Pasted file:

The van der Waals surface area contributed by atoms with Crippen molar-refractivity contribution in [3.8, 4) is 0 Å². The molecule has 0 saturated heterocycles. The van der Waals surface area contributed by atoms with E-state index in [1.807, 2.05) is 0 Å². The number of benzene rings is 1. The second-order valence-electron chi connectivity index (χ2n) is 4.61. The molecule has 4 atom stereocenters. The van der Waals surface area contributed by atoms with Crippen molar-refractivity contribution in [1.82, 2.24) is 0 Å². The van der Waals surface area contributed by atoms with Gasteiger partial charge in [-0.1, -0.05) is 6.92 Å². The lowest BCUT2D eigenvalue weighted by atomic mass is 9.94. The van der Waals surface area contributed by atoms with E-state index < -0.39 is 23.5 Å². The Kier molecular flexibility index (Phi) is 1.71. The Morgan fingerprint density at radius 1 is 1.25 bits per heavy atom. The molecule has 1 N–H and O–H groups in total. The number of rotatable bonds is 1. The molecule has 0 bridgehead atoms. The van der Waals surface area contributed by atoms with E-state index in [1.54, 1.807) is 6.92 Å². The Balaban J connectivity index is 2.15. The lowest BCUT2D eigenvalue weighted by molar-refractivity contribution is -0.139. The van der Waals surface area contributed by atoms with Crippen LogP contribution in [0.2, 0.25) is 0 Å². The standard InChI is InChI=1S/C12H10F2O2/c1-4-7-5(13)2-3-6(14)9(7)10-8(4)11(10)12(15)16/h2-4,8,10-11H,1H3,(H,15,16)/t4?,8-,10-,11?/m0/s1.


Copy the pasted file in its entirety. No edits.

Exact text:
The van der Waals surface area contributed by atoms with Crippen molar-refractivity contribution in [3.8, 4) is 0 Å². The molecule has 0 saturated heterocycles. The van der Waals surface area contributed by atoms with E-state index in [1.807, 2.05) is 0 Å². The number of benzene rings is 1. The second-order valence-electron chi connectivity index (χ2n) is 4.61. The molecule has 4 atom stereocenters. The van der Waals surface area contributed by atoms with Crippen molar-refractivity contribution in [1.82, 2.24) is 0 Å². The van der Waals surface area contributed by atoms with Gasteiger partial charge in [-0.1, -0.05) is 6.92 Å². The lowest BCUT2D eigenvalue weighted by atomic mass is 9.94. The van der Waals surface area contributed by atoms with E-state index < -0.39 is 23.5 Å². The Kier molecular flexibility index (Phi) is 1.71. The Morgan fingerprint density at radius 1 is 1.25 bits per heavy atom. The molecule has 1 N–H and O–H groups in total. The number of rotatable bonds is 1. The molecule has 0 bridgehead atoms. The van der Waals surface area contributed by atoms with E-state index in [1.54, 1.807) is 6.92 Å². The Balaban J connectivity index is 2.15. The lowest BCUT2D eigenvalue weighted by molar-refractivity contribution is -0.139. The van der Waals surface area contributed by atoms with Crippen LogP contribution in [0.2, 0.25) is 0 Å². The standard InChI is InChI=1S/C12H10F2O2/c1-4-7-5(13)2-3-6(14)9(7)10-8(4)11(10)12(15)16/h2-4,8,10-11H,1H3,(H,15,16)/t4?,8-,10-,11?/m0/s1.